Under Texas law, the manufacturer of a component generally must indemnify a manufacturer of a finished product incorporating that component when a plaintiff sues the finished-product manufacturer alleging injury caused by the defective component. That was the theory under which a finished-product manufacturer brought our client, a component manufacturer, into a personal injury case.

But the finished-product manufacturer failed to consider the reciprocal indemnity obligation a finished-product manufacturer has to a component manufacturer when the plaintiff alleges injury caused by the finished product. Importantly, it’s the plaintiff’s allegations, not the finished-product manufacturer’s allegations, that trigger the indemnification duty.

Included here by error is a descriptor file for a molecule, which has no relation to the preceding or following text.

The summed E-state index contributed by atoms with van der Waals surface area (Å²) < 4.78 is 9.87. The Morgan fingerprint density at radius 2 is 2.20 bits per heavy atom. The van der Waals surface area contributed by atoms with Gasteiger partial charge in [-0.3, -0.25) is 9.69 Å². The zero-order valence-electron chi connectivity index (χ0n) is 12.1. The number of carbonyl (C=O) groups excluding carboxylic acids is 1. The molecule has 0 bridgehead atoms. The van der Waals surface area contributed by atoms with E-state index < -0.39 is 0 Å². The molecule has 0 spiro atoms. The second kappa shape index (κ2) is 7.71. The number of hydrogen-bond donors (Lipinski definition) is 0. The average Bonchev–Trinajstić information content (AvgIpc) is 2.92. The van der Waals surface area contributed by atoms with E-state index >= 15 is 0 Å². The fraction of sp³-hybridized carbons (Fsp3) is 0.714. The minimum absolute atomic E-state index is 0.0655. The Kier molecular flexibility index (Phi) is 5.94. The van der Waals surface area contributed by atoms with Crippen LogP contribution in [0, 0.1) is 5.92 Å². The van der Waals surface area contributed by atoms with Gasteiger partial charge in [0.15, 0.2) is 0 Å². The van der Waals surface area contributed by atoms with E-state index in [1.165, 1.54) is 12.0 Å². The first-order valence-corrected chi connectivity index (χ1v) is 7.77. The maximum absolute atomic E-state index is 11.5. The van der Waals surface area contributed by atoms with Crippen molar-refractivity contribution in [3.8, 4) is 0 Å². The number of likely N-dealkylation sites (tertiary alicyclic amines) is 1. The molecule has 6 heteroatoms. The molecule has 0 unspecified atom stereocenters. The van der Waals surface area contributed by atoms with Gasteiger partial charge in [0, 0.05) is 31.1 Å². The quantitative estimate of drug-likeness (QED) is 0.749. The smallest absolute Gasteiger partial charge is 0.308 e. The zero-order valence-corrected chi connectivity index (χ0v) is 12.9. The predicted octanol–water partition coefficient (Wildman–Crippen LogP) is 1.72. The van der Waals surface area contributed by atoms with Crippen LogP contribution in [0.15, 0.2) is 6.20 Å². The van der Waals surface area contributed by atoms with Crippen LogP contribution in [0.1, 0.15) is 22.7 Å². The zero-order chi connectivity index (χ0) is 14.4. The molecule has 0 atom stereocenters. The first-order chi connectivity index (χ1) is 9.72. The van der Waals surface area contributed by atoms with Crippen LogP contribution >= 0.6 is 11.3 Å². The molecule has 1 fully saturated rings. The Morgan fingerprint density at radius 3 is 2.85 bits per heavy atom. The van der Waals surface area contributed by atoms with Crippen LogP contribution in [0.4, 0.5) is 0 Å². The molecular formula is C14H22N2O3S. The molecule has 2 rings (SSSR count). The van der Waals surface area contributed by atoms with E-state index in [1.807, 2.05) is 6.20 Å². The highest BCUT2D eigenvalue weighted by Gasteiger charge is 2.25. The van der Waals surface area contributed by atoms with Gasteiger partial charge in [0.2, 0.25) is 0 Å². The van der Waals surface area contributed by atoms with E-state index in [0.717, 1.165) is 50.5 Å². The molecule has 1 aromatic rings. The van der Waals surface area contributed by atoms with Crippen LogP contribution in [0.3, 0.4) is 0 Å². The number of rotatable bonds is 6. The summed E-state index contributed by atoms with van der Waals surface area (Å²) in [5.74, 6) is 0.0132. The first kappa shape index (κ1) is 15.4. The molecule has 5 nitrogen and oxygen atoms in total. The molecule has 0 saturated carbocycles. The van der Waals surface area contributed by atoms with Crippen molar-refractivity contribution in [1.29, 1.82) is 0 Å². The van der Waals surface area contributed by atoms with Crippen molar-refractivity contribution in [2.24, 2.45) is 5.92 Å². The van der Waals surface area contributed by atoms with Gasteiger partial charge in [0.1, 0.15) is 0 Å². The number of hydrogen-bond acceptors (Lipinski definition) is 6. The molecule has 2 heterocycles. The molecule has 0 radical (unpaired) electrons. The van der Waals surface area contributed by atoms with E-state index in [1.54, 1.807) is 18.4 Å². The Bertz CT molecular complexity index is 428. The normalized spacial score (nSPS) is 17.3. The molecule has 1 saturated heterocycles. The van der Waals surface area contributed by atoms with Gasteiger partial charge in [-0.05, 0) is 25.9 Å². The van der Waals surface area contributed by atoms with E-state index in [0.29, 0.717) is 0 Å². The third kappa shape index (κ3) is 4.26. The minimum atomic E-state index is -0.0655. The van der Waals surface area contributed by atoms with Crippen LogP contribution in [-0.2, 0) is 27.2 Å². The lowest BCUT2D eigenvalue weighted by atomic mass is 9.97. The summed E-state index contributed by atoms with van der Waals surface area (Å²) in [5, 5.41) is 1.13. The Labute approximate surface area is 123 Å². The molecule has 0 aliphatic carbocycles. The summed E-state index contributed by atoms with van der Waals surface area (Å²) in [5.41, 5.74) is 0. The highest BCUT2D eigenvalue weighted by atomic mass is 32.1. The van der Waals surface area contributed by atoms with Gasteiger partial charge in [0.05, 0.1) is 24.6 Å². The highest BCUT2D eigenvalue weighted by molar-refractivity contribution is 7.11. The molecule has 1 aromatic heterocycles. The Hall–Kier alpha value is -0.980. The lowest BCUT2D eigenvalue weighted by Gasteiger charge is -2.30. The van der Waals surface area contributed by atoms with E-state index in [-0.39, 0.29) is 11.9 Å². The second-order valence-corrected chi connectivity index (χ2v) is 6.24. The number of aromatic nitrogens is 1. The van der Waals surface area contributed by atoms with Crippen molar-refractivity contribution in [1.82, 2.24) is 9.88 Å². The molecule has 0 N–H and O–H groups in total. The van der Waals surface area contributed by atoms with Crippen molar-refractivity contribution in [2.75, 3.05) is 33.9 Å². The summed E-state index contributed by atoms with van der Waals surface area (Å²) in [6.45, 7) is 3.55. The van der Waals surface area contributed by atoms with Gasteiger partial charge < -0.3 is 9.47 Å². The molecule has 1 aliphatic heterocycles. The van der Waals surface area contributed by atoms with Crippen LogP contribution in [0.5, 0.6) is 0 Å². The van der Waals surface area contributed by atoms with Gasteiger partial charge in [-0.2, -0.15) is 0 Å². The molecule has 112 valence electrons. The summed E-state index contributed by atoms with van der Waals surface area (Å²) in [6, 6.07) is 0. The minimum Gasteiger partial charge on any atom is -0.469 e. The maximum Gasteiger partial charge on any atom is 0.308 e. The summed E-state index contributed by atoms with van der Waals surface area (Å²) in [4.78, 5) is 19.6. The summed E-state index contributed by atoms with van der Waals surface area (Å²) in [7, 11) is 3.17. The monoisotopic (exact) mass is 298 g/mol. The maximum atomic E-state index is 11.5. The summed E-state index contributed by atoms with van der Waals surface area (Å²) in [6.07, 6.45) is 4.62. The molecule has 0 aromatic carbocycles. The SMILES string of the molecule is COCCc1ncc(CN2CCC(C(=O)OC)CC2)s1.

In our case, the plaintiff alleged only that the finished product caused his injuries. After the finished-product manufacturer sued our client, the plaintiff amended his petition to add our client as a defendant but did not state there was any defect in our client’s component part. Our summary judgment motion, which demonstrated the plaintiff’s claim was time-barred and the lack of evidence of any actual defect in our client’s component, convinced the plaintiff to nonsuit his claims against our client.

Thus, the finished-product manufacturer was stuck with the plaintiff’s allegations that did not support its indemnification claim—in fact, the plaintiff’s allegations supported our client’s claim against the finished-product manufacturer. We moved for summary judgment on these grounds and ultimately negotiated a favorable recovery for our client from the finished-product manufacturer.